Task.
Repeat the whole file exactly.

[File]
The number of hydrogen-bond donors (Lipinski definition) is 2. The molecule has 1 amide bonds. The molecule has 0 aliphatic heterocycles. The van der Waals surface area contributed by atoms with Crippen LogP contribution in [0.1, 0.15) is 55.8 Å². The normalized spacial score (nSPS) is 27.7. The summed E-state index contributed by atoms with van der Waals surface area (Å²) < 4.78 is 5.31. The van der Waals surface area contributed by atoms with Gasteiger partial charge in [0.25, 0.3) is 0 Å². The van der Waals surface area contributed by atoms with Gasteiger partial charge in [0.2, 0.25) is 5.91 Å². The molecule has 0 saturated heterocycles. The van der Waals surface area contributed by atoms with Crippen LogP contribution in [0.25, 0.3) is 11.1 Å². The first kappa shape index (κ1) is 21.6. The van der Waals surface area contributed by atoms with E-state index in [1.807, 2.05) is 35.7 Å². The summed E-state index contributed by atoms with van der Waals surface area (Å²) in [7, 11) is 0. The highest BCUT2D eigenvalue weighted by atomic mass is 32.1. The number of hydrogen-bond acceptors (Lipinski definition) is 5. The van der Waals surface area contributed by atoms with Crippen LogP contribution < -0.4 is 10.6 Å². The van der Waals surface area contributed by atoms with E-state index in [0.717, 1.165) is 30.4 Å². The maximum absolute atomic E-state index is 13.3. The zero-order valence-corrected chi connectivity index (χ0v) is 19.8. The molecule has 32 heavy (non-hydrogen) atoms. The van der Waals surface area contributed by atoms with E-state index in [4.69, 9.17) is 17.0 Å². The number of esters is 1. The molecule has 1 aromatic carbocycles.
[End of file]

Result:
The number of hydrogen-bond donors (Lipinski definition) is 2. The molecule has 1 amide bonds. The molecule has 0 aliphatic heterocycles. The van der Waals surface area contributed by atoms with Crippen LogP contribution in [0.1, 0.15) is 55.8 Å². The normalized spacial score (nSPS) is 27.7. The summed E-state index contributed by atoms with van der Waals surface area (Å²) < 4.78 is 5.31. The van der Waals surface area contributed by atoms with Gasteiger partial charge in [0.25, 0.3) is 0 Å². The van der Waals surface area contributed by atoms with Gasteiger partial charge in [0.2, 0.25) is 5.91 Å². The molecule has 0 saturated heterocycles. The van der Waals surface area contributed by atoms with Crippen LogP contribution in [0.25, 0.3) is 11.1 Å². The first kappa shape index (κ1) is 21.6. The van der Waals surface area contributed by atoms with E-state index in [1.807, 2.05) is 35.7 Å². The summed E-state index contributed by atoms with van der Waals surface area (Å²) in [7, 11) is 0. The highest BCUT2D eigenvalue weighted by atomic mass is 32.1. The number of hydrogen-bond acceptors (Lipinski definition) is 5. The van der Waals surface area contributed by atoms with Crippen LogP contribution < -0.4 is 10.6 Å². The van der Waals surface area contributed by atoms with E-state index in [0.717, 1.165) is 30.4 Å². The maximum absolute atomic E-state index is 13.3. The zero-order valence-corrected chi connectivity index (χ0v) is 19.8. The molecule has 32 heavy (non-hydrogen) atoms. The van der Waals surface area contributed by atoms with E-state index in [4.69, 9.17) is 17.0 Å². The number of esters is 1. The molecule has 1 aromatic carbocycles.